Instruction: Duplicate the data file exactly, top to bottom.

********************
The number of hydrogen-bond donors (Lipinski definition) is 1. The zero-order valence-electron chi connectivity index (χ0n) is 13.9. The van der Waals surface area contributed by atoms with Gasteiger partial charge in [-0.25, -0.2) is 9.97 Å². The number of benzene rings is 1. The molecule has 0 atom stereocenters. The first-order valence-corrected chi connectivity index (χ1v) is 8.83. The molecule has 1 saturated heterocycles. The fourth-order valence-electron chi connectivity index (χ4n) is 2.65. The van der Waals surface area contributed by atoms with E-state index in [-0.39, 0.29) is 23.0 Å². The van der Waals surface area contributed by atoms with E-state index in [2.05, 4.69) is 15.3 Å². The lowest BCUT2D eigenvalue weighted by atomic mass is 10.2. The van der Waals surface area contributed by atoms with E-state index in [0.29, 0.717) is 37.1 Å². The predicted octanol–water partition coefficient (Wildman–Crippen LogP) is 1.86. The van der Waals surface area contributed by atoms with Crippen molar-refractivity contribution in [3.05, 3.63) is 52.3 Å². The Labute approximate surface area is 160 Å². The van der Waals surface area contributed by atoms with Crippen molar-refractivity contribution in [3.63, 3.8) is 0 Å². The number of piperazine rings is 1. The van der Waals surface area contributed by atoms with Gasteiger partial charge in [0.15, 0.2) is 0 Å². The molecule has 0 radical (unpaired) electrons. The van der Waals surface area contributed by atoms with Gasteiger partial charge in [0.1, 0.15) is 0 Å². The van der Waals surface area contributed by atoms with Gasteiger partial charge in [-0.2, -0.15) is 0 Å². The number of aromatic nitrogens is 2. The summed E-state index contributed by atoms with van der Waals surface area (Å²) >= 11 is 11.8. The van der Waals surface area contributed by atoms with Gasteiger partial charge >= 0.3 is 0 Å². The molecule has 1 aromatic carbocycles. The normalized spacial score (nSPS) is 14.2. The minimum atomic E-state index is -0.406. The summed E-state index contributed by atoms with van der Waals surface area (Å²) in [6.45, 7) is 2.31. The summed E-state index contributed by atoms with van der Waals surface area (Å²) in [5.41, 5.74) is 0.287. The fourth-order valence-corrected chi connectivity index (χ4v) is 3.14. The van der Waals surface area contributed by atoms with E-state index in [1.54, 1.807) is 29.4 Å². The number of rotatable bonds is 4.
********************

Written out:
The number of hydrogen-bond donors (Lipinski definition) is 1. The zero-order valence-electron chi connectivity index (χ0n) is 13.9. The van der Waals surface area contributed by atoms with Gasteiger partial charge in [-0.25, -0.2) is 9.97 Å². The number of benzene rings is 1. The molecule has 0 atom stereocenters. The first-order valence-corrected chi connectivity index (χ1v) is 8.83. The molecule has 1 saturated heterocycles. The fourth-order valence-electron chi connectivity index (χ4n) is 2.65. The van der Waals surface area contributed by atoms with E-state index in [-0.39, 0.29) is 23.0 Å². The van der Waals surface area contributed by atoms with E-state index in [2.05, 4.69) is 15.3 Å². The lowest BCUT2D eigenvalue weighted by atomic mass is 10.2. The van der Waals surface area contributed by atoms with E-state index in [0.29, 0.717) is 37.1 Å². The predicted octanol–water partition coefficient (Wildman–Crippen LogP) is 1.86. The van der Waals surface area contributed by atoms with Crippen molar-refractivity contribution in [3.05, 3.63) is 52.3 Å². The Labute approximate surface area is 160 Å². The van der Waals surface area contributed by atoms with Crippen molar-refractivity contribution in [3.63, 3.8) is 0 Å². The number of piperazine rings is 1. The van der Waals surface area contributed by atoms with Gasteiger partial charge in [0.15, 0.2) is 0 Å². The molecule has 0 radical (unpaired) electrons. The van der Waals surface area contributed by atoms with Gasteiger partial charge in [0.1, 0.15) is 0 Å². The van der Waals surface area contributed by atoms with Gasteiger partial charge in [-0.2, -0.15) is 0 Å². The number of aromatic nitrogens is 2. The summed E-state index contributed by atoms with van der Waals surface area (Å²) >= 11 is 11.8. The van der Waals surface area contributed by atoms with Gasteiger partial charge >= 0.3 is 0 Å². The molecule has 1 aromatic carbocycles. The normalized spacial score (nSPS) is 14.2. The minimum atomic E-state index is -0.406. The summed E-state index contributed by atoms with van der Waals surface area (Å²) in [6.45, 7) is 2.31. The summed E-state index contributed by atoms with van der Waals surface area (Å²) in [5.41, 5.74) is 0.287. The fourth-order valence-corrected chi connectivity index (χ4v) is 3.14. The van der Waals surface area contributed by atoms with E-state index in [1.54, 1.807) is 29.4 Å². The number of rotatable bonds is 4.